Medicare’s move toward bundled payments makes it imperative for hospitals to obtain accurate outcomes data, he says.
“Hospitals have to know the results of their care because the hospitals and clinicians under bundled payments will sustain substantial financial penalties when their patients have excessive rates of readmission to the hospital,” Fry says. “You can’t fix a problem if you don’t even know that it is happening.”
Hospitals can unfairly benefit from the lack of true outcomes data, Fry notes, though it is not intentional. By not including some post-discharge data, the hospital’s quality of care can seem higher than it is, he says.
“They’re not being malicious; it’s not some sinister plot to avoid the realities of your quality of care,” Fry says. “But I do think it’s a problem when you declare victory and there’s still five minutes left in the first half. That is what exists with our current measurements of inpatient care.”
There are multiple reasons that hospitals aren’t working with valid outcomes data, says Alan Cudney, RN, MBA, a principal healthcare consultant with SAS, a consulting company based in Cary, NC. Lack of analytic maturity is a key reason, along with how data typically are compartmentalized, disorganized, and difficult to access, he says. Many healthcare organizations do not have a strategy for organizing and managing data, or subsequent analytics with that data, he says.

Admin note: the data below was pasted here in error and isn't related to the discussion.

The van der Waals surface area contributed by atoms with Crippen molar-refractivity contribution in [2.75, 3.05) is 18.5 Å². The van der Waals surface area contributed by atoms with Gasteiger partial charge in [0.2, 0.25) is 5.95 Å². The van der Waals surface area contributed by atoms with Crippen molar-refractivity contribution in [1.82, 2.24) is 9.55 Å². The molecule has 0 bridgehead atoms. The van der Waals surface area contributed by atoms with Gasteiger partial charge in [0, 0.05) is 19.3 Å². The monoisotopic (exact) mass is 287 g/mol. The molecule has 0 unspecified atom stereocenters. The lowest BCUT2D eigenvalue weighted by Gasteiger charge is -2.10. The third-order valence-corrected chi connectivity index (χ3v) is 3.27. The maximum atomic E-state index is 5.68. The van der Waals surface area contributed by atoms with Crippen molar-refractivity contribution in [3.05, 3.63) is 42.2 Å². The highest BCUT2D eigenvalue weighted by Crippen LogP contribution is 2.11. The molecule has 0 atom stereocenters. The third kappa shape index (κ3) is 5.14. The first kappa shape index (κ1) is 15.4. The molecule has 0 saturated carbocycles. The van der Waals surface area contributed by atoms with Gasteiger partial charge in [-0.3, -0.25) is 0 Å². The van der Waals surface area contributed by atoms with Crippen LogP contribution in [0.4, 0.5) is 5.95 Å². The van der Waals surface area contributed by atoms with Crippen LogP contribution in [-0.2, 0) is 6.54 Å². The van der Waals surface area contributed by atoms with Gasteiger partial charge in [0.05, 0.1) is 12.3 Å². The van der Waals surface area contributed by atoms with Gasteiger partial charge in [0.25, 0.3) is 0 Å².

“The process of preparing data for cross-functional analytics is cumbersome and poorly managed, and the culture does not support, empower, and reward data exploration and collaboration to create real improvements in care and service,” Cudney says. “There is a lack of appropriate analytic tools and a lack of modern analytic tools that can prepare data for analytics, as well as run complex modeling and queries.”
The selection of analytic tools often is based on localized needs and is not aligned with an enterprise strategy, he says. Siloed use of analytic tools makes it more difficult to perform complex analytics across the organization, he says.